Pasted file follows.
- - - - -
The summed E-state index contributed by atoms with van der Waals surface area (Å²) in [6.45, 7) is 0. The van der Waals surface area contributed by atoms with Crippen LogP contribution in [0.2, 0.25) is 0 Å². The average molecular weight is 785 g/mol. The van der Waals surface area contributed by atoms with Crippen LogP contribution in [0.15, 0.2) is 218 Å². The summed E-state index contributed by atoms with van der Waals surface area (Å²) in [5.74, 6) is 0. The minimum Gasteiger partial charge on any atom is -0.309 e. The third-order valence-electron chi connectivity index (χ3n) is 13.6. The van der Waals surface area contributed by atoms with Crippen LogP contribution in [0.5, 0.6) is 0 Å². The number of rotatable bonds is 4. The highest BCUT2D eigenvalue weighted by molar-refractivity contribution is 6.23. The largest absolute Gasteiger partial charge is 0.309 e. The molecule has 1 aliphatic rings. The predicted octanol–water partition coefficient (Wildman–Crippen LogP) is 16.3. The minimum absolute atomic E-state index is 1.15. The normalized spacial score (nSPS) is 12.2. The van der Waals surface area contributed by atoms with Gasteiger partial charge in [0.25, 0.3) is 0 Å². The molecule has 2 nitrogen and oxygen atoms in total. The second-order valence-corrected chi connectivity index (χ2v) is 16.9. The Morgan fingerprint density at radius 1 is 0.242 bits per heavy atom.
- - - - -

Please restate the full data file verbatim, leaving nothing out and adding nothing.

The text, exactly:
The summed E-state index contributed by atoms with van der Waals surface area (Å²) in [6.45, 7) is 0. The van der Waals surface area contributed by atoms with Crippen LogP contribution in [0.2, 0.25) is 0 Å². The average molecular weight is 785 g/mol. The van der Waals surface area contributed by atoms with Crippen LogP contribution in [0.15, 0.2) is 218 Å². The summed E-state index contributed by atoms with van der Waals surface area (Å²) in [5.74, 6) is 0. The minimum Gasteiger partial charge on any atom is -0.309 e. The third-order valence-electron chi connectivity index (χ3n) is 13.6. The van der Waals surface area contributed by atoms with Crippen LogP contribution in [0.5, 0.6) is 0 Å². The number of rotatable bonds is 4. The highest BCUT2D eigenvalue weighted by molar-refractivity contribution is 6.23. The largest absolute Gasteiger partial charge is 0.309 e. The molecule has 1 aliphatic rings. The predicted octanol–water partition coefficient (Wildman–Crippen LogP) is 16.3. The minimum absolute atomic E-state index is 1.15. The normalized spacial score (nSPS) is 12.2. The van der Waals surface area contributed by atoms with Gasteiger partial charge in [0.25, 0.3) is 0 Å². The molecule has 2 nitrogen and oxygen atoms in total. The second-order valence-corrected chi connectivity index (χ2v) is 16.9. The Morgan fingerprint density at radius 1 is 0.242 bits per heavy atom.